If you visit Walt’s Barn this weekend you’ll discover a new exhibit has been added among the displays of railroad items surrounding Walt’s love of trains.  The “Stair Tower” from the Storybook Land village has been put on display in its current unrestored state.  Because of its fragile condition and intricate detail, the miniature had to be placed behind glass.  It is however, well lit from the inside and out so visitors can truly appreciate these details up close.

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You can also walk around the back of the display to peer through the missing section of roof tiles to see the interior as well as the original light bulb used to bring these miniatures to life. Its not every day you get to see inside the houses of Storybook Land, so be sure stop by Walt’s Barn, open every third Sunday of the month, to see behind the magic!

 

We’re happy to announce the Indiegogo campaign is live!
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Head over our campaign page to check out the donation rewards we’re offering including actual pieces from the Storybook Land village. We only have 10 pieces available as rewards, so if you’d like to have an actual piece of the original attraction that was hand crafted by Fred Jeorger, Harriet Burns, and Wathel Rogers among others, then you won’t want to miss out on this rare opportunity. We also have exclusive pins, t-shirts, and posters available too.

We’re hoping that, as a Disney fan and someone that may have a personal connection to Storybook Land and an appreciation of Walt Disney and Disneyland’s history, that we can welcome you to support an important cause like this one.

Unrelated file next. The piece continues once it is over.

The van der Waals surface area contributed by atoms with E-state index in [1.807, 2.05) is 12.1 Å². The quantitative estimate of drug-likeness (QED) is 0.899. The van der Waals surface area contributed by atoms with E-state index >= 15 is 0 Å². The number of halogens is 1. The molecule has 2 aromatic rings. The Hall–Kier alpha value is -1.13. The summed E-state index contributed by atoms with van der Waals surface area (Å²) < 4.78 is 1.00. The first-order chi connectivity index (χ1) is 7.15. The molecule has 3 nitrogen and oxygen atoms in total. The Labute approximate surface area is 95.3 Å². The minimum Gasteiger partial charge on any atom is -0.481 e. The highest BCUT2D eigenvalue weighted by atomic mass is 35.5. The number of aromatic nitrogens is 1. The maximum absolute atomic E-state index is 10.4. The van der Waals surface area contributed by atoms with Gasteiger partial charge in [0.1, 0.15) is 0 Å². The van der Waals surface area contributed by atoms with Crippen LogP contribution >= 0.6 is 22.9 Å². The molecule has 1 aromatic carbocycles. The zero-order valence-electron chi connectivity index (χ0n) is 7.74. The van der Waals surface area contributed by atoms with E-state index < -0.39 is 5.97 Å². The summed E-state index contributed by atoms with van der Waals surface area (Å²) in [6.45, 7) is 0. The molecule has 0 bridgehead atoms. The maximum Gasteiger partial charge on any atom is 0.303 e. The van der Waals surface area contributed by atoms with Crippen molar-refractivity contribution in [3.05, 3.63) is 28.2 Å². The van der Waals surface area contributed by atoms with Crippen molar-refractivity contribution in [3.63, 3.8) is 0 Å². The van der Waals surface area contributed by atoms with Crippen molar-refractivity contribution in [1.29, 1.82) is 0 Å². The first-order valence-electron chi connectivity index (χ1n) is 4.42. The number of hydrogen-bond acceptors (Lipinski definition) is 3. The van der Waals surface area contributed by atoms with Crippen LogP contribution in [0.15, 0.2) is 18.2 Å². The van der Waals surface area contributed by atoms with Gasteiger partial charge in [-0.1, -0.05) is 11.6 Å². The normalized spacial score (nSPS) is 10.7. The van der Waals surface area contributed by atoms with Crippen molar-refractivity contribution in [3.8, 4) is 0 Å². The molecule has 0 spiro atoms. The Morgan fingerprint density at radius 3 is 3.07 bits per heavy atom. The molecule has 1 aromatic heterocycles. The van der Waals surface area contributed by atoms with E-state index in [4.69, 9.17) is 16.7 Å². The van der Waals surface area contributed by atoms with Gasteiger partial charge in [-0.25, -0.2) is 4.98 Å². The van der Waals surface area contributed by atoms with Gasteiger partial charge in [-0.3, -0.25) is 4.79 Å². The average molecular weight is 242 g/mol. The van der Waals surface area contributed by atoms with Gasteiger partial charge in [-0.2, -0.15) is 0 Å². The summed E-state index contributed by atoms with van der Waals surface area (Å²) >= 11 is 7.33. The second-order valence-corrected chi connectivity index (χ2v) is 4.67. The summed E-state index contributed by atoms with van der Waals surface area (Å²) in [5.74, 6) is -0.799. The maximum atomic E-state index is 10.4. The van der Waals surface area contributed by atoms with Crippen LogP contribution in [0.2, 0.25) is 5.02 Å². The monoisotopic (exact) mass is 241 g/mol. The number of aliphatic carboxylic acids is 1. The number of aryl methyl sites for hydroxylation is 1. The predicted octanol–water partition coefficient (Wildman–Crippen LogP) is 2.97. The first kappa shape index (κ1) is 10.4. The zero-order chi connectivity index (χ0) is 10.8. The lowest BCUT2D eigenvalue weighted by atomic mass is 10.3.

The smallest of the Storybook Land village that I’ve named “Stair Tower” (because its a tower and its next to…well, stairs) is entering into the preservation stage of restoration.  This entails reassembling whats left of the structure, and bringing it back to its original shape without adding anything new, other than wood glue and replacing any rusted out nails.  Since the Stair Tower was never included in the original design for the exhibit (I didn’t realize we had it!), I’m considering leaving it simply in this “preserved” state and displaying it separately as an example of the state the village was in when it was donated and a clear example of why further restoration was needed.  Below, you’ll see the first steps taken in this preservation.

Towerfix01The years of  damage and fungal rotting have begun to eat away that the details.

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Wood glue is injected into the joints and behind some of the detail wood work that is pulling away from the expanding plywood.  Epoxy injection will take place at a later date to those spots that are really bad.  I may, however, skip the epoxy step to keep it as “original” as possible for this piece.

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All glued and clamped up to set!  One can never have too many clamps…